One of the camp counselors, an Afro-Palestinian named Hathum, explained to me that his great grandfather had come to Jerusalem from Chad after completing the pilgrimage to Mecca. A community from Chad, Nigeria, and a couple of other African countries settled in the Old City. Hathum told me that the Afro-Palestinians have relations with their “brothers” in Dimona, the Black Hebrews. The Black Hebrews hail from Chicago and claim to be one of the lost Jewish tribes. They came to Israel under the leadership of Ben Carter in 1969 after a two-year stopover in Liberia.
Aside from this relationship between “African brothers,” as Hathum termed it, I’m continually stunned by the lack of connections between peoples living in such close proximity. The behind the walls daily life I shared in today, is absolutely separate from the behind the walls daily life that I witnessed the day before, several hundred feet away.
I spent Saturday evening in the Jewish Quarter. Along the way though, I took some pictures at the Damascus Gate market and ate a bag of pistachios in the Christian Quarter.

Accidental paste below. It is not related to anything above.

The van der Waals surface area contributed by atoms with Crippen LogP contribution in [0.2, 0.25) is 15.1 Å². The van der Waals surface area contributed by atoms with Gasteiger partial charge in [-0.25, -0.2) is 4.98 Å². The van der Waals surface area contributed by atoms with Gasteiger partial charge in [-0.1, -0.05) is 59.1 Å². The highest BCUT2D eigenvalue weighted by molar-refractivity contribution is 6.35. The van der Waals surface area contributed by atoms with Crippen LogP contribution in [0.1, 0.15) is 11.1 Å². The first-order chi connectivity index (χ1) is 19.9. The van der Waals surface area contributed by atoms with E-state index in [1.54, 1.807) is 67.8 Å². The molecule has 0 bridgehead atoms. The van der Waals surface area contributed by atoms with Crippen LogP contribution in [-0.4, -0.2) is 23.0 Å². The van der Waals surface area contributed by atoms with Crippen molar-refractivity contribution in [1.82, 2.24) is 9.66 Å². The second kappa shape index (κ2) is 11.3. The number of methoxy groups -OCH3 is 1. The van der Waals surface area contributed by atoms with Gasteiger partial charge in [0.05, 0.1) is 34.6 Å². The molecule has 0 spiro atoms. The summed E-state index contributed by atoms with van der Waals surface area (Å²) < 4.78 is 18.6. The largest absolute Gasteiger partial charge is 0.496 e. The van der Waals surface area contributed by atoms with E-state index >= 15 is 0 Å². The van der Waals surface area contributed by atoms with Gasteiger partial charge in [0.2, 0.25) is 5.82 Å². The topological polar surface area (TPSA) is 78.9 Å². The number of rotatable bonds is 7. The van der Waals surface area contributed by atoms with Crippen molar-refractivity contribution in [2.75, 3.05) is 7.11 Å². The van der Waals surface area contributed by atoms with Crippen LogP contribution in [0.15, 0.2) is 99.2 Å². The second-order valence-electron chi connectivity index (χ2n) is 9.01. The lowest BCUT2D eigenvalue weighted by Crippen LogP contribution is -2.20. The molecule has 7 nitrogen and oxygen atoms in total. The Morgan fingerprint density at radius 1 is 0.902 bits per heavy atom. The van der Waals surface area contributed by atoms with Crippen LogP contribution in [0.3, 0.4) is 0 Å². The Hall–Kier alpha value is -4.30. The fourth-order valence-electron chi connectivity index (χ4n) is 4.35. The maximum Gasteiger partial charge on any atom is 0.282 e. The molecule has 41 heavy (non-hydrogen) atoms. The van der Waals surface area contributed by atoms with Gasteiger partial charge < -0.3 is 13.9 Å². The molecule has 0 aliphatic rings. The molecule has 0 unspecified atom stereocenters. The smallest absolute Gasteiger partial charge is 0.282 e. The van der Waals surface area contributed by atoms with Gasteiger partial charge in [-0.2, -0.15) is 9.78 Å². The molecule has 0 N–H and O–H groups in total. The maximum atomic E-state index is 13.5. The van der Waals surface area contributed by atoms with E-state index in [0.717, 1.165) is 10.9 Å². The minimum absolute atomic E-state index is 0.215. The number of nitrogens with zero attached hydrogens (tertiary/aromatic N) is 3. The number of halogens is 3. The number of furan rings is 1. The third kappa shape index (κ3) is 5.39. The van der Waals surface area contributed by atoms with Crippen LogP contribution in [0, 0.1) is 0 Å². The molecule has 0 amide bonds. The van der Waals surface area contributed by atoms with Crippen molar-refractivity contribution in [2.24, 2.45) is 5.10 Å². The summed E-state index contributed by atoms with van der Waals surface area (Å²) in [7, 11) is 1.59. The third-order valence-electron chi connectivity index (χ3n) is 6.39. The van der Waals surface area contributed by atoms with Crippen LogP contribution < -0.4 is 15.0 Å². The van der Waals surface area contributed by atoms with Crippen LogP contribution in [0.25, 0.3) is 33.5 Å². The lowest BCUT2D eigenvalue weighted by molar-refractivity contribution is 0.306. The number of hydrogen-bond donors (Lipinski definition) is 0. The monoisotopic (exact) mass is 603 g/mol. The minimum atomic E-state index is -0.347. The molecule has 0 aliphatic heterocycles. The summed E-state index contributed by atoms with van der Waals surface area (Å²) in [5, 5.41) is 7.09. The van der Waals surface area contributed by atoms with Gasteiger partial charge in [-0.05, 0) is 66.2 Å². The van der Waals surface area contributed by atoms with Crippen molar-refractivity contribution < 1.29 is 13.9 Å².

The Damascus Gate market, in the early evening, is one of the most photogenic places in the city. Muhajiba women peruse bread and fruit, little kids rummage through toys or hawk goods (depending upon their economic status) and their fathers shop for neckties or shoes. Between it all, orthodox Jews, some speaking Hebrew and wearing black coats, Windsor knotted silk ties, and black fedoras, and others speaking Yiddish and wearing fur hats and shiny yellow or black robes, pass between them, through the market and the Muslim quarter, and on to the Western Wall. As Orthodox Jews bustle past Muhajiba women and an occasional Greek Orthodox priest, it’s like a joke where the punch line is that the world threw up religion, right here.
Over in the Christian Quarter – where an Israeli Palestinian attacked an Israeli security guard on Friday and was then shot and killed – tourist groups from Eastern Europe, Spain, and the Far East move in herds along the Via Dolorosa. Wearing matching hats or sometimes yellow stickers that identify them by their group in case they get separated, they crowd around each other and follow umbrella or placard waving tour guide shepherds. Some wear their backpacks in reverse like armor, as they wade into their battle against the shopkeepers and pickpockets of the Holy Land’s narrow allies.